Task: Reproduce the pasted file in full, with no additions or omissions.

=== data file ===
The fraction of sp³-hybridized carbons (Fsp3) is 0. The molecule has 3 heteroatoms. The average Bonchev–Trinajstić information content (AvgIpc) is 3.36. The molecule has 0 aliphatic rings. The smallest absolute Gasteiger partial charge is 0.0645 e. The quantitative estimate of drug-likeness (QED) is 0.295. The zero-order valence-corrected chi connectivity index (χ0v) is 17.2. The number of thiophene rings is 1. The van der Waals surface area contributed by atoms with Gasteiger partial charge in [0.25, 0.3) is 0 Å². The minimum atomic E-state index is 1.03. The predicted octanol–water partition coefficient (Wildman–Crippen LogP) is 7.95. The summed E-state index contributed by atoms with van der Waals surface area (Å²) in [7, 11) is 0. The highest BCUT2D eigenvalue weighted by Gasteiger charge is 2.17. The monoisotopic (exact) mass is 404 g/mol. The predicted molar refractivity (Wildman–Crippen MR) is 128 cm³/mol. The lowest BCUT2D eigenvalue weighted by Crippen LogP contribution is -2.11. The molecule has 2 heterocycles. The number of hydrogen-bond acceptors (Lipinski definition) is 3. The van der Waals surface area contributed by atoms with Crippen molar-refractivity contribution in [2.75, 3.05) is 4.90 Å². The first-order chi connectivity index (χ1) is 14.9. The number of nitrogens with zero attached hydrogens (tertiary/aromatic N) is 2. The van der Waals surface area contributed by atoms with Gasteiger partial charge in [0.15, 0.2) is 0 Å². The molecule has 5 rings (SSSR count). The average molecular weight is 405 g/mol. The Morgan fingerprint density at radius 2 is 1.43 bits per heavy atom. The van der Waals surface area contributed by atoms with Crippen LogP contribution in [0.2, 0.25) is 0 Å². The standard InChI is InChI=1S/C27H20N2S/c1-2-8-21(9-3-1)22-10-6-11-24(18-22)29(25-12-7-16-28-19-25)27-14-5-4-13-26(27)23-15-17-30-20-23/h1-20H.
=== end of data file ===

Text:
The fraction of sp³-hybridized carbons (Fsp3) is 0. The molecule has 3 heteroatoms. The average Bonchev–Trinajstić information content (AvgIpc) is 3.36. The molecule has 0 aliphatic rings. The smallest absolute Gasteiger partial charge is 0.0645 e. The quantitative estimate of drug-likeness (QED) is 0.295. The zero-order valence-corrected chi connectivity index (χ0v) is 17.2. The number of thiophene rings is 1. The van der Waals surface area contributed by atoms with Gasteiger partial charge in [0.25, 0.3) is 0 Å². The minimum atomic E-state index is 1.03. The predicted octanol–water partition coefficient (Wildman–Crippen LogP) is 7.95. The summed E-state index contributed by atoms with van der Waals surface area (Å²) in [7, 11) is 0. The highest BCUT2D eigenvalue weighted by Gasteiger charge is 2.17. The monoisotopic (exact) mass is 404 g/mol. The predicted molar refractivity (Wildman–Crippen MR) is 128 cm³/mol. The lowest BCUT2D eigenvalue weighted by Crippen LogP contribution is -2.11. The molecule has 2 heterocycles. The number of hydrogen-bond acceptors (Lipinski definition) is 3. The van der Waals surface area contributed by atoms with Crippen molar-refractivity contribution in [2.75, 3.05) is 4.90 Å². The first-order chi connectivity index (χ1) is 14.9. The number of nitrogens with zero attached hydrogens (tertiary/aromatic N) is 2. The van der Waals surface area contributed by atoms with Gasteiger partial charge in [0.15, 0.2) is 0 Å². The molecule has 5 rings (SSSR count). The average molecular weight is 405 g/mol. The Morgan fingerprint density at radius 2 is 1.43 bits per heavy atom. The van der Waals surface area contributed by atoms with Crippen LogP contribution in [0.2, 0.25) is 0 Å². The standard InChI is InChI=1S/C27H20N2S/c1-2-8-21(9-3-1)22-10-6-11-24(18-22)29(25-12-7-16-28-19-25)27-14-5-4-13-26(27)23-15-17-30-20-23/h1-20H.